Here’s how you can do that:

  • Mix up the order of the routine. This one’s going to throw your German Shepherd for quite the loop! If you took your German Shepherd for a walk, fed him, and then made your coffee, he wouldn’t know what was coming next. By doing this, he wouldn’t be so anxious whenever you grab your keys.
  • Don’t always connect one action with leaving the house. So, your German Shepherd comes running over to you when you grab your keys. That’s because he knows your keys mean you are about to leave him alone. Get him accustomed to you holding your keys, but then stay in the house. This is known as desensitizing your German Shepherd to your movements. 
  • Reduce the amount of petting and fussing before leaving and returning home. You don’t want to encourage overly clingy behavior, so just play it cool when you leave or return. By all means, greet your dog, but don’t go over the top and keep it calm.

Remember, the goal here is to reduce your German Shepherd’s anxiety and thus reduce his clinginess.

German Shepherd Agility Training in the field

Increase Exercise and Play

Exercise is a great way to relieve your German Shepherd’s stress and help them to become less clingy.

Recent research has even pointed to a lack of daily exercise as a possible cause, and this study highlighted the importance of early life experiences and daily exercise.

It’s also essential to provide your dog with lots of playtime and mental stimulation, as a bored dog may become clingy.

Teaching your dog “fetch” and using interactive dog toys are great ways to stimulate your German Shepherd. They provide endless fun as they encourage positive play and prevent boredom.

Other ways to tire your dog out include obedience training, learning new tricks, playing tug or hide-and-seek, and agility. With a bit of creativity, you could even make an obstacle course!

Watch How To Keep Your Dog Stimulated In This Video…

Create a Special Place

If your German Shepherd is so clingy that he follows you around the house constantly, you can use his bed, a mat, or a crate as his special place.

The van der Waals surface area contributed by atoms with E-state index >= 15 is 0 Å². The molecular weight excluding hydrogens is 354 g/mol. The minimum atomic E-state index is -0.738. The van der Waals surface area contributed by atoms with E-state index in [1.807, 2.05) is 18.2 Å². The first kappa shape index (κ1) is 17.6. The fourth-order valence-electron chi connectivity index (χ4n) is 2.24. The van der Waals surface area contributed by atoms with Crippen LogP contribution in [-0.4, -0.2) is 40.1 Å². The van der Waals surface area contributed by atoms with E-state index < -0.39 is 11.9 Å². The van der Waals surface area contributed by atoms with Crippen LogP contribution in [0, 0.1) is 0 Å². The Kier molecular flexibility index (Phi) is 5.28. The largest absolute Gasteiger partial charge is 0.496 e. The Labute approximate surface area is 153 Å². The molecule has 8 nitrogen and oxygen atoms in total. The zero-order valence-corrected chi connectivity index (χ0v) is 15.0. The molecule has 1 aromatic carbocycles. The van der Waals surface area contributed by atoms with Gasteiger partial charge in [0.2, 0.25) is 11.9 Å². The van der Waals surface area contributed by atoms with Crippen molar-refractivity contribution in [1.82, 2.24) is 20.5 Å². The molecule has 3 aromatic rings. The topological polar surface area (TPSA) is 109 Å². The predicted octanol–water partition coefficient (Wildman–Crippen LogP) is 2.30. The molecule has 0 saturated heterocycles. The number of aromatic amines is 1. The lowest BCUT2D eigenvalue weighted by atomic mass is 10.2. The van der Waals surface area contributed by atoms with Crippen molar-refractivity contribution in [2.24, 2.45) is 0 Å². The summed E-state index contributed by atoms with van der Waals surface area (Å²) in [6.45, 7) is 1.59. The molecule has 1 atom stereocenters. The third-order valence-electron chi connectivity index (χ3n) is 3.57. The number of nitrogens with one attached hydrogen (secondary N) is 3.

You do this by training him to go there for a while using positive reinforcement. Ensure you add either a special treat or his favorite toy as an incentive to make him stay there.

Stuffed KONG toys are ideal as they will provide your GSD with many healthy mental and physical stimulation to keep him busy for ages.

You can stuff them with kibble, treats, or even peanut butter (make sure it’s organic and doesn’t contain xylitol, as this sweetener is toxic to dogs).

Teach the “STAY” Command

This command is quite difficult for dogs to master. However, you can teach it in several stages, with lots of praise and positive reinforcement.

Whilst training, I prefer to use high-quality treats or small pieces of meat or cheese.

The “STAY” command will teach your German Shepherd that it’s okay to be left alone for a short while and will help him become less clingy.

You start with short distances, such as just a step away, then gradually build up the distance until you can leave your German Shepherd in one room while you’re in another.


Is clinginess common in German Shepherds?

Clinginess is quite common in German Shepherds due to their loyal nature and history as working dogs. Many GSDs feel they must stay close to their owners at all times.

Are there any health issues that can contribute to a German Shepherd’s clinginess?

Certain health problems like arthritis, hip dysplasia, or poor vision can make a German Shepherd feel less secure on their own. This may increase clingy behaviors as they rely more on their owner to feel safe.

Does socialization play a role in a German Shepherd’s clinginess?

Socialization from a young age helps German Shepherds feel confident in new situations without their owner. Well-socialized dogs tend to be less clingy as adults since they’re comfortable when separated.

Final Thoughts

Understanding the clingy behavior of your German Shepherd is key to ensuring their happiness.

Whether it’s a case of separation anxiety or a deep-seated need for companionship, recognizing and addressing these issues can significantly enhance the quality of life for both you and your loyal companion.

Sharon Waddington
Sharon Waddington is the founder of World of Dogz. With over 30 years of experience working with dogs, this former Police Officer has seen it all. But it’s her trusty German Shepherd, Willow, who steals the show as the inspiration behind this website. As Sharon’s constant companion Willow has played a pivotal role in shaping her passion for dogs. Recently, Sharon has become deeply passionate about the plight of rescue dogs and is an active advocate for dog rescue, striving to make a difference in the lives of dogs in need.

Leave a Comment

Image for Newsletter Signup

Rehabilitate. Repeat.

Get the best in dog rescue news, care, and health tips, and be a part of the rescue dog revolution.